FIG. 6 depicts an example UI with related content overlay (600). Personal relevancy data can include related content overlay 602. For example, related content overlay can include more detailed options, such as a Twitter feed, or other social network information. The social network information may be a direct feed from a social network, and/or an output from recommendation engine 112. Further, items in related content overlay 602 can link to locations for additional viewing of related content (e.g., a grid view, a detail view, a web browser, external applications, etc.).

When related content overlay 602 is displayed, the footer can be minimized, and is shown here as compact footer 208. However, the footer may be reduced in size from related content footer 402, but may be somewhat larger than compact footer 208. For example, a user may select an icon (e.g., indicating a Twitter feed) in related content footer 402. In response to the icon selection from the related content footer, related content overlay 602 (e.g., with the Twitter feed) can be displayed in the foreground as an overlay, and the related content footer can be minimized. A user may also return focus to the footer by selecting an indicated button.

FIG. 7 depicts an example UI with a grid view of content collections (700). Label 702 can indicate the type of personal relevancy data, and also may represent a selection made (e.g., from navigation menu 302). Objects 704 can be presented in a grid view, and may represent content collections, such as popular or cast-specific media content, or other personal relevancy data. The grid view may be used to display content collections that have been accessed from menu view 300. Currently playing content can be displayed as an inset, or in the background, of display screen 202.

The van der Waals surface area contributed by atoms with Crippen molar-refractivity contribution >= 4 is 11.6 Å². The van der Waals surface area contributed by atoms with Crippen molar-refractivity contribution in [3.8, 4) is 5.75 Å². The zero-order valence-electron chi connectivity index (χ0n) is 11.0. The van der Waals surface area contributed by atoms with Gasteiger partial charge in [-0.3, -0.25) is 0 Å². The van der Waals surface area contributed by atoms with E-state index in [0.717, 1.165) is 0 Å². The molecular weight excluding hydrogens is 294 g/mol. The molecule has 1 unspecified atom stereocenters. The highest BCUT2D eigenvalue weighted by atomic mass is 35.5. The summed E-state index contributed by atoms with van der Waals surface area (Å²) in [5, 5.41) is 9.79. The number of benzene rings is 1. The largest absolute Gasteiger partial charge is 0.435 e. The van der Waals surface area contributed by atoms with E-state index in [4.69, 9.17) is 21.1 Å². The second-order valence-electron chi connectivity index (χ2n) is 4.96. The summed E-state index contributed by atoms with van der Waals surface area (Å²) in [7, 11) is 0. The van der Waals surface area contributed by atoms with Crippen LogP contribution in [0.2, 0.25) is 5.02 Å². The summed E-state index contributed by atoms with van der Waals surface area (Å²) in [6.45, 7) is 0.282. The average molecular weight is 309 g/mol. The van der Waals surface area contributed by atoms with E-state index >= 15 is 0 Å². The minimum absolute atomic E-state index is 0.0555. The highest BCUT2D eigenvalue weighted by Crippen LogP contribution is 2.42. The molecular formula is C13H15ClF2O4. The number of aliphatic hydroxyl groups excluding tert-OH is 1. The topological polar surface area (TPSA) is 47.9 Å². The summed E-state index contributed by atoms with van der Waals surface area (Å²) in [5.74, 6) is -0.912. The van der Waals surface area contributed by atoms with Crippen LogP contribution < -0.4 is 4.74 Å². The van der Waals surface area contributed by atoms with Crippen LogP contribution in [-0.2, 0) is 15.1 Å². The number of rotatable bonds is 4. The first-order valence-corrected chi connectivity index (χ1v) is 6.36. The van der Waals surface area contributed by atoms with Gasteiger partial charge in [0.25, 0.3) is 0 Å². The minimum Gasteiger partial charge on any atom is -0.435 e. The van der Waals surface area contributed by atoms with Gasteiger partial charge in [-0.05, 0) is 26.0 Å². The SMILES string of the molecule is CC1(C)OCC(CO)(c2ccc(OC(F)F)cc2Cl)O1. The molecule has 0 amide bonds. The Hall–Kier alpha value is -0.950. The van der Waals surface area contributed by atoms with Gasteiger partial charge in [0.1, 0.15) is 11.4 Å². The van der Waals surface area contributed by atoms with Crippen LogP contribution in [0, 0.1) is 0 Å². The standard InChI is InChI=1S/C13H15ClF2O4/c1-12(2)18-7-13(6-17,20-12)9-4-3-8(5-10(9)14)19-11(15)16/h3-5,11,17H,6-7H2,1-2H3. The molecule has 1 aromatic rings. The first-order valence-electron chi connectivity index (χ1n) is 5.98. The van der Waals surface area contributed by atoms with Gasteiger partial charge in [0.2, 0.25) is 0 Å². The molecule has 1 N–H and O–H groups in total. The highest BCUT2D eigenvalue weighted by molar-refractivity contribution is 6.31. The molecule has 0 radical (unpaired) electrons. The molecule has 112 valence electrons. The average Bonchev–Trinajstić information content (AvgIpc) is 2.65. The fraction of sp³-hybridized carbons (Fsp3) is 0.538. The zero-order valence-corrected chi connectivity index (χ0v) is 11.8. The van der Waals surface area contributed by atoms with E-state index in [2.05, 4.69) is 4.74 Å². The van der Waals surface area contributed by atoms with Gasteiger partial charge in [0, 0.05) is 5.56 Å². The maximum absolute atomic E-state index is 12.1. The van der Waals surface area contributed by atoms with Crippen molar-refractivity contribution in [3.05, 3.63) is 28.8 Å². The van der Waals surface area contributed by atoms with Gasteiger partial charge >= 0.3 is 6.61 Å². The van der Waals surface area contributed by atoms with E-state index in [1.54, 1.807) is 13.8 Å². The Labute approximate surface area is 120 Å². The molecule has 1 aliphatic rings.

Personal relevancy data may be determined by using a recommendation engine, by accessing social network information, and/or by accessing activity logs for the user. Particular embodiments may utilize a variety of approaches for determining personal relevancy data. For example, television content relevance may include observations on a user's viewing habits, while relevant web content may be determined by what is popular in a user's social circle. In order to observe a user's viewing habits, electronic program guide (EPG) data can be accessed, and/or meta data from a connected cable or other set-top box (STB) can be used to determine content that is currently playing on that STB.

Consumption patterns may be considered in determining personal relevancy data. For example, if a user watches an episodic television show regularly, such a show may be considered as relevant to that user in the future. Explicit preference may also be considered in determining personal relevancy data. For example, if a user bookmarks a web site, records a television show, or purchases an application, that content may be considered as relevant to the user.

A hardware state may also be considered in determining personal relevancy data. For example, if a user inserts a Blu-ray disc or connects a PS3, content that is related to the disc or game system can be considered as relevant. Social relevance may also be considered in determining personal relevancy data. For example, if a user's Facebook friends link to a particular URL that the present user has not yet visited, then that URL may be considered as relevant to the present user. Collaborative filtering may also be considered in determining personal relevancy data. For example, content that is popular within a user's demographic may also be considered as relevant to the user.